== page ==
The worst performers:
New-age growing companies are most affected by the rising interest rate conditions. These are companies that are currently thriving on debt to fund their fast growth leading to market capture. To an extent, such companies are dependent on debt even to finance their working capital. These companies mostly report losses currently. Hence, rising interest rates make their interest outgo even higher leading to more losses.
Moreover, investors value such companies (currently loss-making) by assuming that they will turn profitable in years to come. Such future cash flow assumptions are heavily discounted. Rising interest rates lead to even stricter discount rates leading to less valuation. Hence, investors may sell such stocks.
This is the reason why such companies often want Private Equity funding which are interest free. However, not all companies can secure PE funds.
Even if these companies are making profits, their shares trade at very high price-to-earning multiples. When interest rates are rising, investors may not buy shares at such high multiples leading to more selling.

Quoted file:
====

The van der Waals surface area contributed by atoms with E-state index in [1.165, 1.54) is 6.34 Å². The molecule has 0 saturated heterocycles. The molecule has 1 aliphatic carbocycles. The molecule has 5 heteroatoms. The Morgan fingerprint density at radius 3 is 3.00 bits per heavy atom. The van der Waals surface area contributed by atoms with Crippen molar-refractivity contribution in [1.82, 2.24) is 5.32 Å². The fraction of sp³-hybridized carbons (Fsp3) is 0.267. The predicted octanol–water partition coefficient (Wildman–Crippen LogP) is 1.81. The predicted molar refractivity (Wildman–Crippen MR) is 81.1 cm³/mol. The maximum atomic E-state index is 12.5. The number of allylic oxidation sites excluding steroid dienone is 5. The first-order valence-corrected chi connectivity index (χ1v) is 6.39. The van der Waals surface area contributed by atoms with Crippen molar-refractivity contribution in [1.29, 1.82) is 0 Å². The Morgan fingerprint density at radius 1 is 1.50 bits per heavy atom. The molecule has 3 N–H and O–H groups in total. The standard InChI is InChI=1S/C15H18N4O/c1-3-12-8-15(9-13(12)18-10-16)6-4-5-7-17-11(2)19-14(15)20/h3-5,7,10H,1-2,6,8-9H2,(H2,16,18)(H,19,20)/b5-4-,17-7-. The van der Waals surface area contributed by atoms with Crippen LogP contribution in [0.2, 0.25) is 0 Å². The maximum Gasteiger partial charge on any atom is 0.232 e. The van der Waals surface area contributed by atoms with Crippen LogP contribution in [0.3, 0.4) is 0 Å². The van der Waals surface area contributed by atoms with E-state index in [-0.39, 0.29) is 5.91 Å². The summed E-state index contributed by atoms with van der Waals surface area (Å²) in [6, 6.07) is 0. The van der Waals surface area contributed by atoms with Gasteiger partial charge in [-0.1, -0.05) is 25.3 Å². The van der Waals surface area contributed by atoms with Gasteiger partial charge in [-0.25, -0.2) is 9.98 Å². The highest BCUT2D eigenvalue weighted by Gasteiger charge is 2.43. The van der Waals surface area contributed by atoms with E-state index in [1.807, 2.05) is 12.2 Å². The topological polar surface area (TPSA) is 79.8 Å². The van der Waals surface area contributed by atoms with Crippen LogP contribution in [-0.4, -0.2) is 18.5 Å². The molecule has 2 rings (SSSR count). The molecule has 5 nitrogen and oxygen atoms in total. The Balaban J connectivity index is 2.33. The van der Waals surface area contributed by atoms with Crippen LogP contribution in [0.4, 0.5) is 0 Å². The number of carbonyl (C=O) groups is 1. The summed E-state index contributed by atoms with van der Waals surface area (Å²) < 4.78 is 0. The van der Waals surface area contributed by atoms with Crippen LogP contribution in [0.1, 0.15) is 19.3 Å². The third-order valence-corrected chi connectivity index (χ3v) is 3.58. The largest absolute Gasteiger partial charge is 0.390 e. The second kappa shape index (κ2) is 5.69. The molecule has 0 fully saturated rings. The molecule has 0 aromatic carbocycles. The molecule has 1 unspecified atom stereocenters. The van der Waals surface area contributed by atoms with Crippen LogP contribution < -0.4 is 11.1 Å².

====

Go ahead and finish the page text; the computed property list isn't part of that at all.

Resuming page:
Hotels, restaurants, and companies in the entertainment industry are also negatively affected. In the rising rate scenario, people and corporations are spending less. This happens as debt becomes costly and negative sentiments also prevail. This badly affects the performance of such companies.
When inflation is rampant, RBI tweaks the repo rate (interest rates) to control inflation. But this method to keep inflation well within its peak harms the stocks market. During such times, growth stocks, new-age startups, consumer spending dependent industries face detrimental outcomes.
Generally speaking, a majority of the stock market is facing downside pressure when interest rates are rising. Hence, it becomes important for investors to those sector, industries, and specific companies that can survive the wrath of such times.
The legendry investor Warren Buffett points strongly towards companies that can survive the tough times of the rising rate regime. He says, I will quote:
“When interest rates are rising, it’s important to focus on businesses that have pricing power and can generate cash flow even when rates are higher.”
– Warren Buffett
Have a Happy Investing.